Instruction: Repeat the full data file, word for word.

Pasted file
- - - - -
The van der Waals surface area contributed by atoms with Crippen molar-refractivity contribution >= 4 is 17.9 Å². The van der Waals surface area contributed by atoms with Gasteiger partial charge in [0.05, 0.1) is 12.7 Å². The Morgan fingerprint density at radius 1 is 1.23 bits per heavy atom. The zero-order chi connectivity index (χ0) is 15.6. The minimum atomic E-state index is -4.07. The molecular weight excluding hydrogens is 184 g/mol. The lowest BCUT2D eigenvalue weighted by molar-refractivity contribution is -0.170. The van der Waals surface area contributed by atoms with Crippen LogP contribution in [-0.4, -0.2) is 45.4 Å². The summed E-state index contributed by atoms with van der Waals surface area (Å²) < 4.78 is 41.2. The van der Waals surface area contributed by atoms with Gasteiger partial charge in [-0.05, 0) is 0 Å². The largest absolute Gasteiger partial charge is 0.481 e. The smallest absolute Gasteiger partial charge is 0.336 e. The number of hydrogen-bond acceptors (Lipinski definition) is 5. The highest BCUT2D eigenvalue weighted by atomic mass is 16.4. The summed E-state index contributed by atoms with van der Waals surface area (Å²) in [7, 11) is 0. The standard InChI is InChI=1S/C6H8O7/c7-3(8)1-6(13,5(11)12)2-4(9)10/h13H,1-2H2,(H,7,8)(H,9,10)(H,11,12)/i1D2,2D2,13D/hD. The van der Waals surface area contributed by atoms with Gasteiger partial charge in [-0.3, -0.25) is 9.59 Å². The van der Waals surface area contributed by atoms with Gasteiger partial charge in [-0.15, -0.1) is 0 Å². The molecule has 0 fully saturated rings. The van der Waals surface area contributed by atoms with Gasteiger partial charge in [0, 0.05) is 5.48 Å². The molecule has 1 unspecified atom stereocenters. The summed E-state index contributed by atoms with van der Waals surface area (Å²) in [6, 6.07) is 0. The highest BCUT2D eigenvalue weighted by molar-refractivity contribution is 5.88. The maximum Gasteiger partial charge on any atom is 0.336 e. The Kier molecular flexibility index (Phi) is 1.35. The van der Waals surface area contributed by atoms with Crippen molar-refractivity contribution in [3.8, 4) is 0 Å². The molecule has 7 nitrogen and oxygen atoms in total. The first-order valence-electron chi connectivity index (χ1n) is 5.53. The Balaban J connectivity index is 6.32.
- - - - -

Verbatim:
The van der Waals surface area contributed by atoms with Crippen molar-refractivity contribution >= 4 is 17.9 Å². The van der Waals surface area contributed by atoms with Gasteiger partial charge in [0.05, 0.1) is 12.7 Å². The Morgan fingerprint density at radius 1 is 1.23 bits per heavy atom. The zero-order chi connectivity index (χ0) is 15.6. The minimum atomic E-state index is -4.07. The molecular weight excluding hydrogens is 184 g/mol. The lowest BCUT2D eigenvalue weighted by molar-refractivity contribution is -0.170. The van der Waals surface area contributed by atoms with Crippen LogP contribution in [-0.4, -0.2) is 45.4 Å². The summed E-state index contributed by atoms with van der Waals surface area (Å²) < 4.78 is 41.2. The van der Waals surface area contributed by atoms with Gasteiger partial charge in [-0.05, 0) is 0 Å². The largest absolute Gasteiger partial charge is 0.481 e. The smallest absolute Gasteiger partial charge is 0.336 e. The number of hydrogen-bond acceptors (Lipinski definition) is 5. The highest BCUT2D eigenvalue weighted by atomic mass is 16.4. The summed E-state index contributed by atoms with van der Waals surface area (Å²) in [7, 11) is 0. The standard InChI is InChI=1S/C6H8O7/c7-3(8)1-6(13,5(11)12)2-4(9)10/h13H,1-2H2,(H,7,8)(H,9,10)(H,11,12)/i1D2,2D2,13D/hD. The van der Waals surface area contributed by atoms with Gasteiger partial charge in [-0.3, -0.25) is 9.59 Å². The van der Waals surface area contributed by atoms with Gasteiger partial charge in [-0.15, -0.1) is 0 Å². The molecule has 0 fully saturated rings. The van der Waals surface area contributed by atoms with Gasteiger partial charge in [0, 0.05) is 5.48 Å². The molecule has 1 unspecified atom stereocenters. The summed E-state index contributed by atoms with van der Waals surface area (Å²) in [6, 6.07) is 0. The highest BCUT2D eigenvalue weighted by molar-refractivity contribution is 5.88. The maximum Gasteiger partial charge on any atom is 0.336 e. The Kier molecular flexibility index (Phi) is 1.35. The van der Waals surface area contributed by atoms with Crippen molar-refractivity contribution in [3.8, 4) is 0 Å². The molecule has 7 nitrogen and oxygen atoms in total. The first-order valence-electron chi connectivity index (χ1n) is 5.53. The Balaban J connectivity index is 6.32.